Eye Versus Camera

Metaphors are essential to writing about science. Even scientists themselves use metaphors all the time, drawing from their familiar experiences to describe the unfamiliar. Building proteins is known as translation, for example, because the sequences of DNA and proteins are akin to words written in different languages. The cell has to translate one language into another using–another metaphor–the genetic code.

Metaphors can be powerful, but they can also trip us up if we mistake them for an equivalence. DNA isn’t really a human language, for example. In my latest column for Discover, I take a look at another tricky metaphor: the eye as camera. Some scientists are actually making that metaphor real, by building video cameras that can let blind people see. As I point out, however, eyes are not cameras, and the differences are fascinating. They’re also crucial to the future success in treating blindness with technology. Check it out. 

6 thoughts on “Eye Versus Camera

  1. All analogies eventually break down. If one doesn’t, it’s not an analogy – it’s the thing you’re talking about.

    If one looks at a solar eclipse (the Moon is in front of the Sun), one sees solar flares and the much dimmer corona. To get that in a photo, one must take two pictures with different exposure times and combine them in post processing. That’s because the eye has much better dynamic range – faint and bright – than modern cameras.

  2. Quite. But sometimes, as in the example of the genetic code, the abstract exists too. I.e. it is in fact (also) a code as information theory sees it.

    @ Stephen:

    I know what you mean I think, but you broke “identity” in your analogy. If it isn’t an analogy, it is an equivalence. But over groups.

    I.e. a dog is a wolf analogue, and in as much as they derive from the same ancestor they are canines. But one dog is only equivalent to another dog, they are not the same individual.

    I guess I’m saying that “thing” can refer to different things!? Language is amazing!

  3. It is not with only dynamic range that the eye is better than a camera, but “white balance” as well. Few people realize just how much the eye/brain correct for “off” colors until they take a photo indoors under existing light without a flash. The resulting image is what the eye actually “sees,” but the brain does a wonderful job of “correcting” the colors to make white look, uh, white.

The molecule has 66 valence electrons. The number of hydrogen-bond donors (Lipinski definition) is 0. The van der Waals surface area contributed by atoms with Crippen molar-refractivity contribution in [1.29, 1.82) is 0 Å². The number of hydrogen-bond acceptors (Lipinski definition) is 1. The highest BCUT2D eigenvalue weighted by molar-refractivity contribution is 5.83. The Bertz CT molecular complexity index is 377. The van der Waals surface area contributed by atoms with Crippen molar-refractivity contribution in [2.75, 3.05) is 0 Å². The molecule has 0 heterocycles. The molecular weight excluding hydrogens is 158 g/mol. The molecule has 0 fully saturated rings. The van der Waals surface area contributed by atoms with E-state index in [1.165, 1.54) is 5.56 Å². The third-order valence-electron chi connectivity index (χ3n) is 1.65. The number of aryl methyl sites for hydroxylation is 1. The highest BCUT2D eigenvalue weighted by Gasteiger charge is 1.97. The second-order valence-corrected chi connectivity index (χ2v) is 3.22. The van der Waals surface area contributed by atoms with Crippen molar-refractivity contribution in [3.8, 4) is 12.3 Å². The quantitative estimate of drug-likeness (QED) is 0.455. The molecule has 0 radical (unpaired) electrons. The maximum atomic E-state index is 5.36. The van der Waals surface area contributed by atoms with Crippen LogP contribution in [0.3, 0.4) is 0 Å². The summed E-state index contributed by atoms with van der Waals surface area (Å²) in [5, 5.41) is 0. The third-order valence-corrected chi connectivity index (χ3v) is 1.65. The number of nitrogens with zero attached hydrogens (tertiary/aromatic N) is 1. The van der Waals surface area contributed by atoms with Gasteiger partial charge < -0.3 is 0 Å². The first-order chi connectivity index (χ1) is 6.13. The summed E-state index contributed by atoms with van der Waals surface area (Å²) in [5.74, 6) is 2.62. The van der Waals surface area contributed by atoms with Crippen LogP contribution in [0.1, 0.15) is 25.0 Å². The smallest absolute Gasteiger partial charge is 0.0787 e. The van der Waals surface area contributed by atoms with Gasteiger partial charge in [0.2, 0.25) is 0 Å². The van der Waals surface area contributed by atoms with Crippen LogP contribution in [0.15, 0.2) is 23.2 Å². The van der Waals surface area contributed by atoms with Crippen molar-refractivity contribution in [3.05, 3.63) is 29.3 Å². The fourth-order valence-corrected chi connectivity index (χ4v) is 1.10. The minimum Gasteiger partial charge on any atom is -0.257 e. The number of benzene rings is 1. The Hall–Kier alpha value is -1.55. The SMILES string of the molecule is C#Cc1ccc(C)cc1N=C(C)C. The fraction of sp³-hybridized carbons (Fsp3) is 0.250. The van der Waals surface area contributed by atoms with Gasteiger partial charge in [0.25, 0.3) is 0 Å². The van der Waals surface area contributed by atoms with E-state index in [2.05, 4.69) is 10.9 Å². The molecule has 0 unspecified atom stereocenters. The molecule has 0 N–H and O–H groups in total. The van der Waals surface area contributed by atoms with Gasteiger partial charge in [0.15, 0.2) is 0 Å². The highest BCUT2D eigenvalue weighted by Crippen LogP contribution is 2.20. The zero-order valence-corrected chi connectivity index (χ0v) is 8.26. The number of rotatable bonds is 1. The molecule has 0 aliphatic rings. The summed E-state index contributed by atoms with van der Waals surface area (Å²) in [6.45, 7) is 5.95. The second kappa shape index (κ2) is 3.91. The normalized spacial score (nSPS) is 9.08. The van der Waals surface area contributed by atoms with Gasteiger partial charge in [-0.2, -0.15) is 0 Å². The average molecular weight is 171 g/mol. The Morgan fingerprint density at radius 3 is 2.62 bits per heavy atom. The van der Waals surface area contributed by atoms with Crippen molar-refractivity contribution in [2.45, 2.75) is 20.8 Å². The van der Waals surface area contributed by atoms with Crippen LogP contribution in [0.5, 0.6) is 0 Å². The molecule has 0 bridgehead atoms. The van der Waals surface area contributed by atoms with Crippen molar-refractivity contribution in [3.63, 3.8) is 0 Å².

New technologies like high dynamic range post-processing are making progress in that area to allow more detail in areas previously difficult to capture. White balance remains an issue, especially in photos made with mixed lighting, such as someone indoors near a window. Your brain fixes this image easily, while photographic methods still struggle with this type of scene.

    The future of “bionic eyes” will be interesting to say the least. With the eyes being only half of the system, the existing brain/processor will likely surprise us with how much it can do with even the most basic of sensors.

  4. very nice summary. Vision is very complicated. One area you mention briefly is that in the prostheses the scientists are stimulating the output cells of the retina (the ganglion cells) as if they directly receive the photo array. As you point out, there is, in fact, a great deal of processing in the retina between the photo-receptors and the ganglion cells, and the transform is not well understood. Many problems, but very exciting work.

    But there is one fundamental way that the eye is like a camera. In each light travels in straight lines from objects through an small hole (aperture/pupil) to a planar receptor surface. This permits the inference of the shape, size, distance and location of objects relative to the viewer. The eye is one of the great achievements in evolution. And the camera does a good job in copying the basic design.

  5. “The eye is one of the great achievements in evolution.”

    This is one of those ultimate metaphors; evolution doing something.

    But alas, even skeptics need a god.

    [CZ: As long as the metaphor’s clear, I don’t see a problem.]

  6. I find many of the designs in nature remarkable and, if done by a thinking being, extremely clever. To admire the design, and to consider it an achievement, is not to say that the process is supernatural or involves a conscious inventor.

    In a similar fashion, I find the Grand Canyon awesome and beautiful. But I can have this feeling without the notion that it was designed by an artist.

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